A new solution to reducing mangrove spread is being trialled in Tauranga Harbour this week.
Auckland-based company Fieldmaster designed the solution which is a purpose-built hovercraft fitted with a mangrove seedling mowing unit. It’s the first of its kind in New Zealand.
The hovercraft being trialled in Tauranga this morning. Watch the hovercraft in action here.
“Regional Council tendered out the design and build of a mechanical mangrove seedling control option that won’t leave deep tracks or significantly disturb other wildlife in the harbour,” says Bay of Plenty Regional Councillor and Regional Direction and Delivery Committee Chair, Paula Thompson.
“We’re already doing a lot of work with landowners in the catchment to reduce the sediment run-off that promotes mangrove growth. In the meantime, mangrove seedlings continue to pop up in areas that the local community have told us they want maintained as open water.
"They want to be able to keep swimming, boating and collecting kaimoana (seafood) in those spots.”
Paula says mowing efficacy has been refined following initial tests near Pahoia last year and a field trial in Athenree last month.
Fieldmaster are now putting the hovercraft through its paces in Waikareao Estuary this week, to check that final refinements are working well before Council take ownership of the machine.
“They’ll also be training some of our staff to operate it.”
Paula says results from intensive environmental monitoring carried out during hovercraft testing to date have found that the seedling mower operation had no significant adverse impacts on wildlife (including birds, crabs and titiko or mud snails) and it could operate within resource consent conditions.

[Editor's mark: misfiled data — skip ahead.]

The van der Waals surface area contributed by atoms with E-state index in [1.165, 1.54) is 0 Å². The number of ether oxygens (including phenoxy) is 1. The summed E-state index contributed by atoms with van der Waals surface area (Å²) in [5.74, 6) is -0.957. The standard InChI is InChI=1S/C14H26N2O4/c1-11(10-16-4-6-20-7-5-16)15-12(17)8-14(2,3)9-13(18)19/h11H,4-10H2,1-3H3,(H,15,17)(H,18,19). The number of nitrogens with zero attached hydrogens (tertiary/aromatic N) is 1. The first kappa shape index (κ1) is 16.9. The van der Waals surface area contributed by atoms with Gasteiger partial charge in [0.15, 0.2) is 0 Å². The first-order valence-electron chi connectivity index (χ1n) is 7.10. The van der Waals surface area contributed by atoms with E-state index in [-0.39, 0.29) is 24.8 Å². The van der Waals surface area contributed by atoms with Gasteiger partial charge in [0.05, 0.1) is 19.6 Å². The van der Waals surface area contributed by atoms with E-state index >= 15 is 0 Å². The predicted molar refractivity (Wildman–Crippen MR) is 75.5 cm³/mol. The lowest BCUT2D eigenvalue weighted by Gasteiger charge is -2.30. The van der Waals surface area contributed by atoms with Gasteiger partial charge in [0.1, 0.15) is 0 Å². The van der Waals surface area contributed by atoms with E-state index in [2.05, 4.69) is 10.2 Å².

“Tracking on the estuary bed was minimal; it left only light scuff marks that washed away soon after. Once the hovercraft is fully commissioned, there will be further environmental monitoring as it’s put into operation.”
Paula says the hovercraft is part of Regional Council’s commitment to helping Estuary Care Groups to hold the line on mangrove spread in consented areas.
“Volunteers have been using hoes to remove seedlings for the past ten years. It’s a back-breaking task so we agreed to explore mechanical options that will give them more time for restoration work like planting and pest control.
“This is part of our work to keep Te Awanui Tauranga Harbour healthy and accessible. If this week’s trials are successful, we’ll continue to work with Fieldmaster and Maritime NZ to get the hovercraft through the necessary certification processes before it can be put into operational use.”